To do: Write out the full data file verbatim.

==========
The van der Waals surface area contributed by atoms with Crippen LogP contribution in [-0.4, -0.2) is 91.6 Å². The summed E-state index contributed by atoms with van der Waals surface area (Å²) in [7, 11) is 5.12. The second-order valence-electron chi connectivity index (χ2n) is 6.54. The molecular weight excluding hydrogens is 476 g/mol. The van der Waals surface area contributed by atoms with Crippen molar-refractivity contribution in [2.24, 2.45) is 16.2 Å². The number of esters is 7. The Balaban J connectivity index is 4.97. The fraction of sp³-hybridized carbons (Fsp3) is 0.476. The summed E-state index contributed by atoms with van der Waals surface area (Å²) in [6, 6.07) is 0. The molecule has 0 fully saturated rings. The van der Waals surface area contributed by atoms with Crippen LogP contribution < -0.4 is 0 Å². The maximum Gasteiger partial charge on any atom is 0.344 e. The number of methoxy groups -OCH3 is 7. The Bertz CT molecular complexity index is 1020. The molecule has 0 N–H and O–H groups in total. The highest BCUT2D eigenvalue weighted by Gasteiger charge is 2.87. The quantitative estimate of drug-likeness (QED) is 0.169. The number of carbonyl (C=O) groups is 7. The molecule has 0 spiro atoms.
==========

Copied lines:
The van der Waals surface area contributed by atoms with Crippen LogP contribution in [-0.4, -0.2) is 91.6 Å². The summed E-state index contributed by atoms with van der Waals surface area (Å²) in [7, 11) is 5.12. The second-order valence-electron chi connectivity index (χ2n) is 6.54. The molecular weight excluding hydrogens is 476 g/mol. The van der Waals surface area contributed by atoms with Crippen molar-refractivity contribution in [2.24, 2.45) is 16.2 Å². The number of esters is 7. The Balaban J connectivity index is 4.97. The fraction of sp³-hybridized carbons (Fsp3) is 0.476. The summed E-state index contributed by atoms with van der Waals surface area (Å²) in [6, 6.07) is 0. The molecule has 0 fully saturated rings. The van der Waals surface area contributed by atoms with Crippen LogP contribution < -0.4 is 0 Å². The maximum Gasteiger partial charge on any atom is 0.344 e. The number of methoxy groups -OCH3 is 7. The Bertz CT molecular complexity index is 1020. The molecule has 0 N–H and O–H groups in total. The highest BCUT2D eigenvalue weighted by Gasteiger charge is 2.87. The quantitative estimate of drug-likeness (QED) is 0.169. The number of carbonyl (C=O) groups is 7. The molecule has 0 spiro atoms.